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Publisher's Summary

"It's such a savage thing to lose your memory, but the crazy thing is, it doesn't hurt one bit. A blackout doesn't sting, or stab, or leave a scar when it robs you. Close your eyes and open them again. That's what a blackout feels like."
For Sarah Hepola, alcohol was "the gasoline of all adventure." She spent her evenings at cocktail parties and dark bars where she proudly stayed till last call. Drinking felt like freedom, part of her birthright as a strong, enlightened 21st-century woman.
But there was a price. She often blacked out, waking up with a blank space where four hours should be. Mornings became detective work on her own life. What did I say last night? How did I meet that guy? She apologized for things she couldn't remember doing, as though she were cleaning up after an evil twin. Publicly, she covered her shame with self-deprecating jokes, and her career flourished, but as the blackouts accumulated, she could no longer avoid a sinking truth. The fuel she thought she needed was draining her spirit instead.
A memoir of unblinking honesty and poignant, laugh-out-loud humor, Blackout is the story of a woman stumbling into a new kind of adventure - the sober life she never wanted. Shining a light into her blackouts, she discovers the person she buried, as well as the confidence, intimacy, and creativity she once believed came only from a bottle. Her tale will resonate with anyone who has been forced to reinvent or struggled in the face of necessary change. It's about giving up the thing you cherish most - but getting yourself back in return.
©2015 Sarah Hepola (P)2015 Hachette Audio
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Customer Reviews

Most Helpful
5 out of 5 stars
By W Perry Hall on 07-17-15

Blackout: A Knockout

"What really knocks me out is a book that, when you're all done reading it, you wish the author that wrote it was a terrific friend of yours and you could call [her] up on the phone whenever you felt like it. That doesn't happen much, though." J.D. Salinger

I ran across this quote accidentally yesterday and thought of this book, which I've been holding off reviewing because it moved me so much that I felt like I couldn't do it justice. I think, though, that Salinger's quote is the highest compliment one can give an author of a memoir.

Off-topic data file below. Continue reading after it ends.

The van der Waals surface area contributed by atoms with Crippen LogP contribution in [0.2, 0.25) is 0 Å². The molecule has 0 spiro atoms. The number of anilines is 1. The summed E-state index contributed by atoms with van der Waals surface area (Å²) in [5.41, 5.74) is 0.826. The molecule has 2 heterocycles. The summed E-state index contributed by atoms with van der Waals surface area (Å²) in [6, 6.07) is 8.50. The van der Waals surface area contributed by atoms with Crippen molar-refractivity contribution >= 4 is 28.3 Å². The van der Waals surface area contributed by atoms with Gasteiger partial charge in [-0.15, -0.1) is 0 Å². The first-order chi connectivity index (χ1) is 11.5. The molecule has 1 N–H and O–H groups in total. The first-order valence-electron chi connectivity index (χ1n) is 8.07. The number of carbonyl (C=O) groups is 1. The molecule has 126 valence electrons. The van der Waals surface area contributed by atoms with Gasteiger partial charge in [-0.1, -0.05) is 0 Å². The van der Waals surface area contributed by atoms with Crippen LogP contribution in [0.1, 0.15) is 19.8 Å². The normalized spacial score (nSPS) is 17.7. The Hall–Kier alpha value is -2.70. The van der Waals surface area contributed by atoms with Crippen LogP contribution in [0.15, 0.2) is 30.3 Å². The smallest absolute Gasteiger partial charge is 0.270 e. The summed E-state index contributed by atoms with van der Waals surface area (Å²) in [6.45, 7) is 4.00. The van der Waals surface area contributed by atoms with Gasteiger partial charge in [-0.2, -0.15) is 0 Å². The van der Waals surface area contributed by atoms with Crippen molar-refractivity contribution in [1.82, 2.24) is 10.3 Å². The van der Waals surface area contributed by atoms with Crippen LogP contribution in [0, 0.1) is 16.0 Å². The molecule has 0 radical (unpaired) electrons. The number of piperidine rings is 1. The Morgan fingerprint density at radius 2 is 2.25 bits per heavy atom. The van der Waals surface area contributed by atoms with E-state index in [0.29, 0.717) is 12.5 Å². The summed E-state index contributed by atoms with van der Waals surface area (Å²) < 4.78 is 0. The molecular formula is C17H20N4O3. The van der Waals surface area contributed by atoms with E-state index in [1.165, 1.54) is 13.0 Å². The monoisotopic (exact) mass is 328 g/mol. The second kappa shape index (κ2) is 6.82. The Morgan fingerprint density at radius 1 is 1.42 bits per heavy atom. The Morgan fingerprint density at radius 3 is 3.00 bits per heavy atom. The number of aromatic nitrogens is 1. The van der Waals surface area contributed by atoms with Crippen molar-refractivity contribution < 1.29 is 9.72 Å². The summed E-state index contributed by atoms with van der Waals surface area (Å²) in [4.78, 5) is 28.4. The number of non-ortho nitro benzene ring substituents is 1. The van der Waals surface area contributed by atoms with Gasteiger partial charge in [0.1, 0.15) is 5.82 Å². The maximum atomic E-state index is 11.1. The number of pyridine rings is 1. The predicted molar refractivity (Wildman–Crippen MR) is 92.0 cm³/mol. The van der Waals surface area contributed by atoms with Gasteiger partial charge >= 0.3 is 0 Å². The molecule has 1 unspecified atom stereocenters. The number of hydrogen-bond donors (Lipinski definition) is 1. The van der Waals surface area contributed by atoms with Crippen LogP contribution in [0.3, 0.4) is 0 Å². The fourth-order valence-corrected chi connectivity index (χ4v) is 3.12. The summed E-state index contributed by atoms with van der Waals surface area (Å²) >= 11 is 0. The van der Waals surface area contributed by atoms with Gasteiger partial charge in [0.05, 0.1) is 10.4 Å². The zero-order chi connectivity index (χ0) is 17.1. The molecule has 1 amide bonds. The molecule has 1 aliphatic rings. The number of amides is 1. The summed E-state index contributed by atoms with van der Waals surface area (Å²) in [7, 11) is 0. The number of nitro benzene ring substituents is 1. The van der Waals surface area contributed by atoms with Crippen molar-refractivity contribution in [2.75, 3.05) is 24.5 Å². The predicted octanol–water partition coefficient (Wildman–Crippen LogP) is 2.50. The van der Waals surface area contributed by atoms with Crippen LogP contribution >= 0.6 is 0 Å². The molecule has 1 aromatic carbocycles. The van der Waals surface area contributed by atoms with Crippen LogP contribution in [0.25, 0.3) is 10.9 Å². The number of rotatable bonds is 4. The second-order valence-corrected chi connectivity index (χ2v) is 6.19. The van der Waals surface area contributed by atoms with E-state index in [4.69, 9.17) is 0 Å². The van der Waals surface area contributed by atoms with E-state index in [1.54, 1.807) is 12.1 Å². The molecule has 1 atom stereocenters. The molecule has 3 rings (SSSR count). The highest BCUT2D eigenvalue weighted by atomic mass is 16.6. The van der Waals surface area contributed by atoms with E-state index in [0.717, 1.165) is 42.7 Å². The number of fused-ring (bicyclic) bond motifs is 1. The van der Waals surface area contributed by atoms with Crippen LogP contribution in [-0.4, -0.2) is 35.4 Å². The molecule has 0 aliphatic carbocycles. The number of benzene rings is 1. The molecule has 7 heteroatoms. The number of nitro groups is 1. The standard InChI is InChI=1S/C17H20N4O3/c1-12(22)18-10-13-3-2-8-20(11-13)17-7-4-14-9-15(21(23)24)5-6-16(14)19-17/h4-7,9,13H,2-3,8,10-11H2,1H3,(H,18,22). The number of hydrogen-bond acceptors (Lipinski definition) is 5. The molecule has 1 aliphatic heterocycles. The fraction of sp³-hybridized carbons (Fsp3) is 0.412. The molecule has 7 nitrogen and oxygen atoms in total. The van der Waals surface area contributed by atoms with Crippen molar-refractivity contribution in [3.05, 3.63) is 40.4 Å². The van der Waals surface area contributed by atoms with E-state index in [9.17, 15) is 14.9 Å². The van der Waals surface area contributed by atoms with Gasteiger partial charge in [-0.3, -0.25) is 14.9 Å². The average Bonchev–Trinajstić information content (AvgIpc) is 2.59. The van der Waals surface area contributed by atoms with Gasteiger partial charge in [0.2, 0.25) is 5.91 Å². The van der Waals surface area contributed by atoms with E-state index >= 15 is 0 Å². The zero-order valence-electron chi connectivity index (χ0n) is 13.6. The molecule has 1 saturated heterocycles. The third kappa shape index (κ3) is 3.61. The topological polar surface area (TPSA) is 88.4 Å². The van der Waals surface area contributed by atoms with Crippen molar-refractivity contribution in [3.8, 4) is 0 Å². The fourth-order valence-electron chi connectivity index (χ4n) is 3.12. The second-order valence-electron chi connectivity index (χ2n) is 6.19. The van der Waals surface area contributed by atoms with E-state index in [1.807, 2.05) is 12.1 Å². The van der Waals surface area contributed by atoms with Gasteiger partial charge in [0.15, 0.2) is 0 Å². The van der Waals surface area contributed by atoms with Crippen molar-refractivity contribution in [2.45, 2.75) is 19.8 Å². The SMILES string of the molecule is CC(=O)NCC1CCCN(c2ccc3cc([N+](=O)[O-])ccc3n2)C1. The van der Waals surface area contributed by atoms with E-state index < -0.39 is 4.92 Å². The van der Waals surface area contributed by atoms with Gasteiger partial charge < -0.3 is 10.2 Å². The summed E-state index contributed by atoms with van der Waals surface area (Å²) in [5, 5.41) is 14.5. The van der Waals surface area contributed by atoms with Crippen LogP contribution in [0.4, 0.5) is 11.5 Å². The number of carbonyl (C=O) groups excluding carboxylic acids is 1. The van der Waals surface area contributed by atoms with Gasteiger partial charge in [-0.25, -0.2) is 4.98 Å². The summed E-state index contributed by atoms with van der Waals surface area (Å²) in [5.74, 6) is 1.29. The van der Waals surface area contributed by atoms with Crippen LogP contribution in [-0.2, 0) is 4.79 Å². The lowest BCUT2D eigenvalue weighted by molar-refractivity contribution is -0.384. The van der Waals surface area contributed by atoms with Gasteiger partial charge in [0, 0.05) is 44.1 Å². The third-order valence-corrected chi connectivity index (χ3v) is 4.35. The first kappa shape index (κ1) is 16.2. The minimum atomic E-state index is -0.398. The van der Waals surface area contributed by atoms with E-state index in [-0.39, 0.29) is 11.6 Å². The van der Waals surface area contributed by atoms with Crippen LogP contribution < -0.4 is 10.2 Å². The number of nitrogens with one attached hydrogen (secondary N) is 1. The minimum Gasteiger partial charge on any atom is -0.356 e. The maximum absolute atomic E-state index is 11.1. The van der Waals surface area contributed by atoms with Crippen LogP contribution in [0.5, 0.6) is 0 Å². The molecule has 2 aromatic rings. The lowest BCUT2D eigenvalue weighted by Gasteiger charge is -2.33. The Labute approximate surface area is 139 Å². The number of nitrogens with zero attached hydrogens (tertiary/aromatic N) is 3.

Through raw honesty and her wonderful way with words, Sarah Hepola has perfectly, poignantly and humorously captured the true essence of the hole in the soul I've seen in so many addicts/alcoholics. I was prepared to quote numerous passages from her book about "Martini math," and switching bodegas so no one of the guys would catch on to purchasing patterns, and her experiences with strangers when she was drunk (and could remember), but I think one best paints the picture for anyone considering buying this book, of her moment of finally "quitting":

" [t]he need to hold onto booze was primal. Drinking had saved me. When I was a child trapped in loneliness, it gave me escape. When I was a teenager trapped by self-consciousness, it gave me power. When I was a young woman unsure of her work, it gave me courage. When I was lost, it gave me the path -- that way, towards the next drink and everywhere it leads you. When I triumphed, it celebrated with me. When I cried, it comforted me. And, even in the end, when I was tortured by all it had done to me, it gave me oblivion."

Ms. Hepola finds sobriety at first, day by day and tough for maintaining optimism. Yet, she now sees that sobriety in her life's story is "not the boring part, it's the plot twist."

The audio version was particularly compelling because of Ms. Hepola's soft, though at times lively, voice and her gut-wrenching archival tape recording of herself at 13 discussing drinking and her experience with an 18-year-old boy, a statutory rape.

I hated to finish this book because it felt like a friend telling me her whole life story, sharing and stirring in me such raw emotions, and then ... I couldn't talk back.

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23 of 24 people found this review helpful

5 out of 5 stars
By Jonna Stout on 07-13-15

Starting Over

I was sober for 13 months and went back out. I started an IOP today and picked up my desire chip at lunch. I started the book yesterday and could not stop listening. I went in to group today with a clear purpose and full of hope. Thank you Sarah for your honesty. It reminded me yet again that we are not alone.

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21 of 22 people found this review helpful

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